Improvements in government spending, employment and capital expenditure sub-components also highlighted
UAE - Confidence improved in the UAE in the first quarter of 2018 as economic buoyancy across the Middle East rebounded strongly to its highest level since second quarter 2015, professional accountants said.
Confidence is at a fairly elevated level by recent standards, according to the latest Global Economic Conditions Survey from the Association of Chartered Certified Accountants (ACCA) and the Institute of Management Accountants.
"The pick-up in confidence in the UAE is due in part to the fading impact of last year's Opec production cuts. Other reasons include an increase in non-oil exports on the back of strong global growth, extra spending ahead of Expo 2020 Dubai and a less restrictive fiscal policy," the survey said.
Lindsay Degouve de Nuncques, head of ACCA Middle East, said the UAE in particular has enjoyed an increase in non-oil exports and increased spending ahead of the 2020 World Expo. "The rise in confidence is encouraging given the country introduced VAT this year, providing further economic stimulus," she added.
Analysts at ACCA noted that with fiscal policy being eased, it was no surprise that the government spending sub-component remained high in the UAE.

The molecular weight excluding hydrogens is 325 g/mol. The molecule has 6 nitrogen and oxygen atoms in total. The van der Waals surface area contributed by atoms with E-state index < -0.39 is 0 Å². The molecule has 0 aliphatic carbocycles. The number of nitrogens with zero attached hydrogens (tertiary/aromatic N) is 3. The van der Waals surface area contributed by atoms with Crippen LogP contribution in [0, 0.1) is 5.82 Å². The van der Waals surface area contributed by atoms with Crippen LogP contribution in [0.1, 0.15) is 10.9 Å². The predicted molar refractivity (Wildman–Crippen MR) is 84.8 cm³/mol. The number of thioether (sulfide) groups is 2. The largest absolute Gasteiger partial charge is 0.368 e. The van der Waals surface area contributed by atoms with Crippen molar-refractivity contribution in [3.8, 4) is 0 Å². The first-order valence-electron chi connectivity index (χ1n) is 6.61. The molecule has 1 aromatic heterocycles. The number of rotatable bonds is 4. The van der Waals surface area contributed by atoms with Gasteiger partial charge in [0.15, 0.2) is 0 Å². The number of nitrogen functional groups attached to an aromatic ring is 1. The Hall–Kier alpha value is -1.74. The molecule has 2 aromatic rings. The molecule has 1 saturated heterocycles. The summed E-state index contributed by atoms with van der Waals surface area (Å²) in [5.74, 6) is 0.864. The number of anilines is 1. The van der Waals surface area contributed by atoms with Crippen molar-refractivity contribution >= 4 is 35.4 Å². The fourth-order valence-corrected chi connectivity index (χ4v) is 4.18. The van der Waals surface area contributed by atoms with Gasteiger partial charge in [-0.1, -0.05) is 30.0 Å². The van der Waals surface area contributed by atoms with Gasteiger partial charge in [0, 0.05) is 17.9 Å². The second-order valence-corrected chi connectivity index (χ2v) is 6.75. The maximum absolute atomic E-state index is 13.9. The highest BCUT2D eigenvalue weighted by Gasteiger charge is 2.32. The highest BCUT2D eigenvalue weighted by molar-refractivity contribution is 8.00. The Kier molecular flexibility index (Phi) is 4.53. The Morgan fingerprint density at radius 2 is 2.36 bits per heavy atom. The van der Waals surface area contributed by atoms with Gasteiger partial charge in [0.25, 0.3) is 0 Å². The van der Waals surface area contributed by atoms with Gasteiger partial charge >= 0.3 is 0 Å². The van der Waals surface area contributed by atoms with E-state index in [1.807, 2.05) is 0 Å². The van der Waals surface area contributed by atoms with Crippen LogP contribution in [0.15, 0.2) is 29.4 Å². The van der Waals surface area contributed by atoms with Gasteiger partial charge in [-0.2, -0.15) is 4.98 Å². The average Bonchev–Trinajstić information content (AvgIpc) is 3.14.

"There were also modest improvements in the employment and capital expenditure sub-components," they said.
For a confidence rebound in the Middle East, a number of factors are responsible, most notably the recovery in oil prices, which by mid-April had increased to just over $70 per barrel, analysts said. "This has led to increased export revenues and boosted government coffers, which has reduced the need for further fiscal austerity." However, they noted that the region continue to face headwinds. "A key drag on growth over the next couple of years is likely to be tighter monetary policy. Most countries in the region have currency pegs to the US dollar, which means they are forced to adopt the same monetary policy as the US Fed."
Interest rates in the US have already increased once this year, and are likely to rise a further three times before the end of 2018. Also the possibility of a US-China trade war has depressed the price of oil and would have a negative impact on this region, analysts said.
In addition to the uncertain geopolitical situation concerning Syria and Iran, the main downside risk to the region is the possibility of a US-China trade war, which would depress the price of oil.
Hanadi Khalife, director for MEA and India Operations at the Institute of Management Accountants, said the results of the report show positive trends for the Middle East region, where diversifying the economy is a major focus for many of the key markets including the UAE and Saudi Arabia. "Regional governments are investing heavily in driving innovation, new technology and creating job opportunities for current and future generations."
On the global outlook, Narayanan Vaidyanathan, head of business insights at the ACCA said: "The outlook for the global economy is as good as it has been for some time," adding that "the continued rising confidence, led by North America, is also benefitting other key trading economies such as Africa and South Asia."